Network segmentation divides a computer network into various segments to improve the network’s performance, enhance security, increase monitoring, and localize technical issues. This network security technique compartmentalizes the network, so each section acts as its own small network with unique security services and controls for each.

Administrators can use segmentation to protect static IP addresses and prevent unauthorized users from gaining access. These security measures prevent hackers from accessing your company’s confidential data and intellectual property.

How Network Segments Work

Network segmentation controls the flow of traffic between network segments. You can allow all traffic, limit traffic by source or destination, or stop all traffic. The way you decide to segment your network is your segmentation policy. Each segment has specific endpoint types or applications with the same trust level.

Segmentation can be physical or logical. Physical segmentation breaks down a computer network into subnets and a firewall controls traffic. Logical segmentation uses a network addressing scheme to automatically route traffic to the correct segment.

Advantages of Segmenting Your Network

Network segmentation offers many benefits, including:

  • Strong network security by reducing the attack surface.
  • Improved operational performance by reducing network congestion.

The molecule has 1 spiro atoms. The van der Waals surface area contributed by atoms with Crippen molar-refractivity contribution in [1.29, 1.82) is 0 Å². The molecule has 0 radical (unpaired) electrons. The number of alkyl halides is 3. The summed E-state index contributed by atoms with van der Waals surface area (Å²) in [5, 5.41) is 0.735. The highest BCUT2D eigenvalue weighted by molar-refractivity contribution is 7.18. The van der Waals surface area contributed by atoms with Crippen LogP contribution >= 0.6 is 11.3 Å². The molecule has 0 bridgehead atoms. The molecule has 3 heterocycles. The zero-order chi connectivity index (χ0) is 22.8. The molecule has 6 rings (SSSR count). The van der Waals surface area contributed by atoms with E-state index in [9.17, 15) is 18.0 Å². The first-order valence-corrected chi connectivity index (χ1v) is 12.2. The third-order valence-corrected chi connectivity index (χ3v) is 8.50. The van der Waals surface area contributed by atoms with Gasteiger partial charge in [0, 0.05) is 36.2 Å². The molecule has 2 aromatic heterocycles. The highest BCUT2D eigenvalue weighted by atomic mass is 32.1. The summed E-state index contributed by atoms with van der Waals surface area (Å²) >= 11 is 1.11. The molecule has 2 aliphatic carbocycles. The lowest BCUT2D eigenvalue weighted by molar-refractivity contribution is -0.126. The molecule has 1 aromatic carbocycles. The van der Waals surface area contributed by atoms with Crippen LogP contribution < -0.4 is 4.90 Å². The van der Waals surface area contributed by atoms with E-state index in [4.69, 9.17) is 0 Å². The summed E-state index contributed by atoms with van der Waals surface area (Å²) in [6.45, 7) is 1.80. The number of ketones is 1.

• Protection for vulnerable devices by preventing harmful traffic from reaching them.
  • Decreased scope of compliance to limit in-scope systems and reduce costs associated with compliance.
  • Less congestion by directing traffic to other subnets.
  • Limited cyberattack damage by reducing how far an attack can spread.

Where to Use Network Segmentation

Network segmentation has many use cases and applications, including:

  • Public Cloud Security: Segmentation isolates applications in hybrid and public cloud environments. Cloud service providers maintain security in the cloud infrastructure, operating systems, data, and intellectual property.
  • Guest Wireless Network: Companies that offer Wi-Fi to customers can use segmentation to allow users to access the internet and nothing else.
  • Payment Card Industry Data Security Standard (PCI DSS) Compliance: Network administrators can isolate credit card data in a security zone and limit traffic to this zone. This setup can help companies achieve compliance with PCI DSS.
  • User Group Access: Network administrators can control access between sections to prevent insider breaches.
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